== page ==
Egyptian free-tailed bat (Tadarida aegyptiaca)
To an inexperienced observer this third free-tailed species may appear morphologically quite similar to the two above-mentioned relatives .. There are some 14 species of free-tailed bats in the Southern African sub-region. The Egyptian free-tailed bat’s head is slightly more flattened than its other relatives (except for the Flat-headed free-tailed bat, which will not be discussed here). The fur is uniformly coloured brown above and below with wing membranes dark coloured; also the fur appears to be generally a lighter brown than found in the Little free-tailed bat in some regions of Limpopo. Forearm lengths between 45-54 mm and mass between 11-22 g.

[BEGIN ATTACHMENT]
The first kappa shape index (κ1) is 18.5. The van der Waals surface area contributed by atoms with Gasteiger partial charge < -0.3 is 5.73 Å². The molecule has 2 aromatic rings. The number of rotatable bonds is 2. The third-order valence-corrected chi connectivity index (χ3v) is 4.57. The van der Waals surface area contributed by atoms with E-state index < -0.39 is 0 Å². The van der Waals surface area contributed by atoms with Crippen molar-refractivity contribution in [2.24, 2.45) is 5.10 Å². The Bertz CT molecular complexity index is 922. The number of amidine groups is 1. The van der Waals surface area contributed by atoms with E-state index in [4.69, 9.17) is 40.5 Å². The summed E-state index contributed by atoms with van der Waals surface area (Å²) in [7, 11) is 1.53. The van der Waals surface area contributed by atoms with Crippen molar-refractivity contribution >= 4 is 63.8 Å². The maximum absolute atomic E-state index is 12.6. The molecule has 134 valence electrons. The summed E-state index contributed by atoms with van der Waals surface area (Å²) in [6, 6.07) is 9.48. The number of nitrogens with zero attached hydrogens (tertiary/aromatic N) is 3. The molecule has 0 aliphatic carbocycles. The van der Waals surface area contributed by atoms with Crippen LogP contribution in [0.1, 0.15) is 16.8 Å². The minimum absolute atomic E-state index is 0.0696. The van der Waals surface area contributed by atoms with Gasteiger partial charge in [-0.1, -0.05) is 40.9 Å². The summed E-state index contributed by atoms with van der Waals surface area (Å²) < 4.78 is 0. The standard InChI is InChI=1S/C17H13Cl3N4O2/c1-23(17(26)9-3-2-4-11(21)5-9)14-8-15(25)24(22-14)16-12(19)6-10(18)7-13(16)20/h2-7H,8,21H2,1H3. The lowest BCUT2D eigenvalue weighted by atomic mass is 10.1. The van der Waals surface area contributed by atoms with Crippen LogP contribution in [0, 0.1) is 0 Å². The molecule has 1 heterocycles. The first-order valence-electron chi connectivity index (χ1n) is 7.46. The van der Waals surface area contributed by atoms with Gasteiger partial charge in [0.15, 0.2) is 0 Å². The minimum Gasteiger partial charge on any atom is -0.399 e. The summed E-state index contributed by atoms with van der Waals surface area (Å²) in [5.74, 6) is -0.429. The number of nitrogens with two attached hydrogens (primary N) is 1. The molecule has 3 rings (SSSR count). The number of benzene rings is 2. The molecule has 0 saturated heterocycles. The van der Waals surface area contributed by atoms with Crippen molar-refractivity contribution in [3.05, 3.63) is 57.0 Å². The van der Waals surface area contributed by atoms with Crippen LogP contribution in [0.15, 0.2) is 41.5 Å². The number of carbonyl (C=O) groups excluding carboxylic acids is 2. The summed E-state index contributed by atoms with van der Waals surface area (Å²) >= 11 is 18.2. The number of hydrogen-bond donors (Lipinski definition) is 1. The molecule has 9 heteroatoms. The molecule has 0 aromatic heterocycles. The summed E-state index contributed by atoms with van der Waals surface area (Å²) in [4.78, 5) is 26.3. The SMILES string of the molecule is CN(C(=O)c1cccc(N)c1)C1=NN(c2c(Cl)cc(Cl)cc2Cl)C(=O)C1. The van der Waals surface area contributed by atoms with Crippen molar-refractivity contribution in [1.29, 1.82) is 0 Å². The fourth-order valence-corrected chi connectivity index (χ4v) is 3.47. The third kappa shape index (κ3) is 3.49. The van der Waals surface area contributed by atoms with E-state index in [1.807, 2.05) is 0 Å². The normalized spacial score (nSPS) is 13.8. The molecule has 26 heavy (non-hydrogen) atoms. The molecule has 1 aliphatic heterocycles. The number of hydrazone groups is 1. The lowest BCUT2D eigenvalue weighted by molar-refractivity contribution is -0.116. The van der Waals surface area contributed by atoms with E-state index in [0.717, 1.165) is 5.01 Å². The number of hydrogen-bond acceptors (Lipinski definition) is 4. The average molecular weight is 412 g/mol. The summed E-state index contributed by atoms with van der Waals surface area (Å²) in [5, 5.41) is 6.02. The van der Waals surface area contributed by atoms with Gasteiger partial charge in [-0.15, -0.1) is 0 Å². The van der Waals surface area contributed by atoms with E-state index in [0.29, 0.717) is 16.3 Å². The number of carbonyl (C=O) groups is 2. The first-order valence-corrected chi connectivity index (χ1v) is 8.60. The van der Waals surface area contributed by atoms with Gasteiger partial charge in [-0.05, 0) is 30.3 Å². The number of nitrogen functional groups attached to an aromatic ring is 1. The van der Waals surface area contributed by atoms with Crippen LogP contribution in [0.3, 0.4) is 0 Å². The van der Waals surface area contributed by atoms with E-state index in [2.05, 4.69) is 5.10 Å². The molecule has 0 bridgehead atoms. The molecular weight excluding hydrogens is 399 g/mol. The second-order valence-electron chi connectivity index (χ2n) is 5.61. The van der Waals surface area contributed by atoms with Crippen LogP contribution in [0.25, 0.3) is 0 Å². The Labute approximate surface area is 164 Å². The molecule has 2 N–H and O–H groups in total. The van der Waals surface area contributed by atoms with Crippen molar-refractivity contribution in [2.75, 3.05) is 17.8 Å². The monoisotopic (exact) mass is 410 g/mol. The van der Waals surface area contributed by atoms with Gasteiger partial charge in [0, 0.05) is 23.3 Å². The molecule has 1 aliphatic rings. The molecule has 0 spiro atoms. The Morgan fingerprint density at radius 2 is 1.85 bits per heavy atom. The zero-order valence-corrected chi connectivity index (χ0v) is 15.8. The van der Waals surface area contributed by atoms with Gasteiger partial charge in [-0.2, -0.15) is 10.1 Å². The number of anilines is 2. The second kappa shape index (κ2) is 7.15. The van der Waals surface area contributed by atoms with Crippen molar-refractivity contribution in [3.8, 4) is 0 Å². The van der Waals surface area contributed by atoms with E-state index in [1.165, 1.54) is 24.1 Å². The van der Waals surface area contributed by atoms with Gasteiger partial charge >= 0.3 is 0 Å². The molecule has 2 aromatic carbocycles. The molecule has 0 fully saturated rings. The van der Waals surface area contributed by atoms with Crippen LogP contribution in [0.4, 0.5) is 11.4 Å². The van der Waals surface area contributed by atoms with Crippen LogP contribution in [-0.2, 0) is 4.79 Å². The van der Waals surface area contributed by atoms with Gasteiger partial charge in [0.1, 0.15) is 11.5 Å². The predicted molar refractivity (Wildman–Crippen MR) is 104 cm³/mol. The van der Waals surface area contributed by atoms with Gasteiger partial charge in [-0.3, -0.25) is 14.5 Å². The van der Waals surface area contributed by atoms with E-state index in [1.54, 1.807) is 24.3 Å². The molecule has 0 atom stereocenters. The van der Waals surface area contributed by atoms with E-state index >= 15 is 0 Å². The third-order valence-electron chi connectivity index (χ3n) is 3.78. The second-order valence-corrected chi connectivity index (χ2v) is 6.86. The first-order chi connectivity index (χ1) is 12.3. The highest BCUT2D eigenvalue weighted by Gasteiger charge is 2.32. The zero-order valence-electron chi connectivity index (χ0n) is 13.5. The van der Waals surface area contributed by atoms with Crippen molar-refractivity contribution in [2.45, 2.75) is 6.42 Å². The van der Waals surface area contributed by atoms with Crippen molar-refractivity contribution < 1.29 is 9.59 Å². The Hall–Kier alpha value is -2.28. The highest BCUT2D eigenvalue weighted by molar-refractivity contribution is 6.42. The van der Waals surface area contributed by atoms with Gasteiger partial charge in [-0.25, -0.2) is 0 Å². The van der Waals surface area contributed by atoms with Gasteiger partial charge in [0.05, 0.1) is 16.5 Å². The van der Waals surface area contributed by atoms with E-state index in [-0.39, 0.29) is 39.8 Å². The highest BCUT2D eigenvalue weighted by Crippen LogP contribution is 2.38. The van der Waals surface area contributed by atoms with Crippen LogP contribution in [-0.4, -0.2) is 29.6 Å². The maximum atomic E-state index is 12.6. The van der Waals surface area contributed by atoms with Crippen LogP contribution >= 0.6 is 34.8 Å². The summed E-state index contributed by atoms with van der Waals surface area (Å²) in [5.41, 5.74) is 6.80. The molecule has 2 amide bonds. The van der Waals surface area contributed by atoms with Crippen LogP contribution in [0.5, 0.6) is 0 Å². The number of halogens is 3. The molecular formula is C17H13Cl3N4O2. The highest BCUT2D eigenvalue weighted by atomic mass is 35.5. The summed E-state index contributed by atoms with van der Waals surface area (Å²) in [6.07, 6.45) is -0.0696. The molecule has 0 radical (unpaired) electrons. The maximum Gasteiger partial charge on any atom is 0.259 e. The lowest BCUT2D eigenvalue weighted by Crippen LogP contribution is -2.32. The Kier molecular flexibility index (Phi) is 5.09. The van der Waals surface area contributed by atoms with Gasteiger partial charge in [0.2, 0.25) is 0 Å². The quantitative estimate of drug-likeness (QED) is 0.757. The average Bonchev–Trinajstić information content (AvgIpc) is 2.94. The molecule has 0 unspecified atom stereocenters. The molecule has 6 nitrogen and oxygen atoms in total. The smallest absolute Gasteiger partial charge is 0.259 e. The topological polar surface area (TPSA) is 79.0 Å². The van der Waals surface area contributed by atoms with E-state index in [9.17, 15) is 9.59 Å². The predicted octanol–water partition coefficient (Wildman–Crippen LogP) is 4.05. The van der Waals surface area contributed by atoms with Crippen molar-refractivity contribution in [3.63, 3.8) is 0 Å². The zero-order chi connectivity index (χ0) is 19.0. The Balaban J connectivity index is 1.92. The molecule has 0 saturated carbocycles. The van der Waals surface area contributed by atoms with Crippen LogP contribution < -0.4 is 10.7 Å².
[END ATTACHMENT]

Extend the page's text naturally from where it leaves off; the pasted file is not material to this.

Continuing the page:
Various crevices ranging from loose bark, roofs of buildings and exfoliating rock outcrops. In KwaZulu-Natal they are commonly found in house roofs but in the Limpopo province seem to prefer granite rock crevices. Roosting colonies are usually smaller than the two above-mentioned species but may reach high numbers in some regions, where a pungent odour and squeaky noises are associated with such large colonies.
A single young is born per year in November or December.
Beetles and moths are most commonly preyed upon.8, 10